A few suggestions for Andrew Holness
THE EDITOR, Sir:
I have followed, with keen interest, the debate relating to the push by the People's National Party to have the Caribbean Court of Justice (CCJ) replace the Judicial Privy Council (JPC) as Jamaica's final Court of Appeal. It is no secret that Opposition Leader Andrew Holness, and by extension the Jamaica Labour Party, opposes such a move, unless the citizens of Jamaica, by referendum, approve.
I wish to give Mr Holness some unsolicited advice.
It is quite obvious that the vast majority of our citizens will not be affected by the move from the JPC to the CCJ. In fact, we may not even notice the move as so few cases of interest to the general public reach, or will reach, these final courts of appeals.
I am certain, and I would be surely disappointed if I am wrong, that Mr Holness has issues which he is passionate about and which will have immediate impact on governance and the lives of our citizenry. If he does not, I can suggest a few, including term limits for all politicians, including the prime minister, direct voting for prime minister, campaign finance reform, reduction of members of parliament and parish counsellors, strengthening of the anti-corruption laws, to name a few.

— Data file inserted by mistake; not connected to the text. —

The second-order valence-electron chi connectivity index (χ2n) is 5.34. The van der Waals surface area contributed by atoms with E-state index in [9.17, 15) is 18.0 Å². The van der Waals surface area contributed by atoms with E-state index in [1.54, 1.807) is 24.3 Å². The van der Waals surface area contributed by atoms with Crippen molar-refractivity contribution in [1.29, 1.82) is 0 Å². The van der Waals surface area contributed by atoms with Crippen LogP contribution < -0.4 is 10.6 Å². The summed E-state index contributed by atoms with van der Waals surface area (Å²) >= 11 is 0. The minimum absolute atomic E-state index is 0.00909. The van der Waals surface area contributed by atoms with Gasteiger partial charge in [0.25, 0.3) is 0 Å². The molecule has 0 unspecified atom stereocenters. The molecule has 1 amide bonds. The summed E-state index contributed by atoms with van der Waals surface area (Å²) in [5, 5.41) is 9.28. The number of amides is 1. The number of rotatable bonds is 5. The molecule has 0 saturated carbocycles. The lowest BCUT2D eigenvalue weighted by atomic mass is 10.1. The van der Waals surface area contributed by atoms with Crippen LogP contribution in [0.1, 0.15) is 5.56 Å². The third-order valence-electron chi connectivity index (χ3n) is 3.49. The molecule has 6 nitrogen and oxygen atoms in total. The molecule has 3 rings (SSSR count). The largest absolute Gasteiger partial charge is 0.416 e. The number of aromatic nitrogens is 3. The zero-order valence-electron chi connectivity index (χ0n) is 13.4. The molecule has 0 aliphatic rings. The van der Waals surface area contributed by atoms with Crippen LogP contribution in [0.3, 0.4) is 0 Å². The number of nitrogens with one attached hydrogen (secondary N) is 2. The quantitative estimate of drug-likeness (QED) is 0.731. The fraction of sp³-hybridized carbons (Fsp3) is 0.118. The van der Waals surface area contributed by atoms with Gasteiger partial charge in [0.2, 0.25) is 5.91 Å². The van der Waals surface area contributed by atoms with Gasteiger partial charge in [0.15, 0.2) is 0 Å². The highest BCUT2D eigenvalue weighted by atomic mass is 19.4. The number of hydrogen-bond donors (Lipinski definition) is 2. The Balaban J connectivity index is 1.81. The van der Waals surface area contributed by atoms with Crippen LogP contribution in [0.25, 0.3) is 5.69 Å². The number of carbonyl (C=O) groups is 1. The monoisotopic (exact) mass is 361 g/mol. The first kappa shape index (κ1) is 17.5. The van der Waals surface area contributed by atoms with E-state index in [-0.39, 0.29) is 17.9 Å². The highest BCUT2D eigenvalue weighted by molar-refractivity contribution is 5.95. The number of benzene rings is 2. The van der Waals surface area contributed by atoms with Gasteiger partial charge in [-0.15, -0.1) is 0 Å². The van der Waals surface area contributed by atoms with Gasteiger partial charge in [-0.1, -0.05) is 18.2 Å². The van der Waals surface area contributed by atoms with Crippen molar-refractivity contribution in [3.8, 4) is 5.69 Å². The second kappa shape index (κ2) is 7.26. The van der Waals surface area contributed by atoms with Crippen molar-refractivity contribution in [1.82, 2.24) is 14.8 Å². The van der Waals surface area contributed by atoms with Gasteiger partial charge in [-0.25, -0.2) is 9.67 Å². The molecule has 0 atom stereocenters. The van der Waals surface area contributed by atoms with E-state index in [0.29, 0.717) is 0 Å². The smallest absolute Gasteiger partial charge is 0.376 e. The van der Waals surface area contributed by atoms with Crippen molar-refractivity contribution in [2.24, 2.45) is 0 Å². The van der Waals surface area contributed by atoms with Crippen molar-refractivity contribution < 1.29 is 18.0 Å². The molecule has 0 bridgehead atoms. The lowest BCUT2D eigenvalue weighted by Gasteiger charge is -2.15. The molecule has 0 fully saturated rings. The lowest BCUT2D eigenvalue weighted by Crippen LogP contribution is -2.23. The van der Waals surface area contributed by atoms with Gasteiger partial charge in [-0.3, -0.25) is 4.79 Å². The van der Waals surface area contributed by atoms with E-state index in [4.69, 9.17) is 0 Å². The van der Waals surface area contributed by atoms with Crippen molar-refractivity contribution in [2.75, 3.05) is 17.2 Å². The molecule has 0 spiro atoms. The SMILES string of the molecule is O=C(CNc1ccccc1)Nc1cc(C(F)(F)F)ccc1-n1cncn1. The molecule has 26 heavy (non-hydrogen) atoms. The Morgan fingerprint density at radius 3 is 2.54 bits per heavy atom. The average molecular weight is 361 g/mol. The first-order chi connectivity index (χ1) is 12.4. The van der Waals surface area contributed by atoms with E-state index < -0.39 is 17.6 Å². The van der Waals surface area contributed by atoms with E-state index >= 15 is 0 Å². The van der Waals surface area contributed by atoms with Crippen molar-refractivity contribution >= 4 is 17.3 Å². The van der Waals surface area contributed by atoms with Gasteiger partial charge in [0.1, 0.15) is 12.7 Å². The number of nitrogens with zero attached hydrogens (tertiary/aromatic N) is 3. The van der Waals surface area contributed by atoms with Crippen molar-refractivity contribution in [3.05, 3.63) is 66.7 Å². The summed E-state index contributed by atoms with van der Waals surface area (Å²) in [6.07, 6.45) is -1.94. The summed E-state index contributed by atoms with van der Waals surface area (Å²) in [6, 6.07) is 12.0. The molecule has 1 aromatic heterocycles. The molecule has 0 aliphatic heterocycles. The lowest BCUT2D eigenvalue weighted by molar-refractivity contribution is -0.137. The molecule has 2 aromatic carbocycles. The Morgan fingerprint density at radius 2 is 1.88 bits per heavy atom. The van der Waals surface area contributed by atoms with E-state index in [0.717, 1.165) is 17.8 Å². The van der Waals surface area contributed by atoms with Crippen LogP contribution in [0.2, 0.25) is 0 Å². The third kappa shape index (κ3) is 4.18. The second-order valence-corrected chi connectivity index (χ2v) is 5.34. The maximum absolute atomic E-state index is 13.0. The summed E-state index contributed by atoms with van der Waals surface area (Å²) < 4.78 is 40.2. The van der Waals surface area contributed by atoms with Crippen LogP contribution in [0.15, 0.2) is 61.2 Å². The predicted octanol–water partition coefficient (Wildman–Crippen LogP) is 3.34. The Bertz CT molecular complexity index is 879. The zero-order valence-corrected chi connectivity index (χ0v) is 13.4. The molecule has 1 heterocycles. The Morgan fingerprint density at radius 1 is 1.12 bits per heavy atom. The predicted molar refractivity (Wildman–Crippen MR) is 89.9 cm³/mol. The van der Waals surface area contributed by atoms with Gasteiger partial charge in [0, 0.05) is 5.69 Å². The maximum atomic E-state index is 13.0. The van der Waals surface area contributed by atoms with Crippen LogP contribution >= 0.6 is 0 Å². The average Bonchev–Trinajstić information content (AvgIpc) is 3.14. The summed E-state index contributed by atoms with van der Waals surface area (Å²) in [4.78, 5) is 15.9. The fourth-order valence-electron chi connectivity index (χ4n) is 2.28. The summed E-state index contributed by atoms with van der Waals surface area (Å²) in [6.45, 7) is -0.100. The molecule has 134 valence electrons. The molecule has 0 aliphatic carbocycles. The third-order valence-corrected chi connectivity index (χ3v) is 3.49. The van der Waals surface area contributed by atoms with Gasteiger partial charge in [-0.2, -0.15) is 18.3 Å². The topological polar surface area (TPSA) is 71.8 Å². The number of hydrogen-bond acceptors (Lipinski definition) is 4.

Mr. Holiness should, in exchange for supporting the replacement of the JPC with the CCJ, propose legislation, not just proposals but actual legislations, to the PNP and tie the actual passage of these legislations to any agreement to support the CCJ as the final court of appeal.
I am certain that the PNP would be hard-pressed to not support legislations to strengthen governance, which the people of Jamaica urgently need, in exchange for supporting the CCJ.
In my humble opinion, Mr Holiness is missing a once-in-a-lifetime opportunity to show true statesmanship by not placing the PNP in the position of negotiating its way to the CCJ. An opportunity such as this may never present itself again.
Percival A. Clarke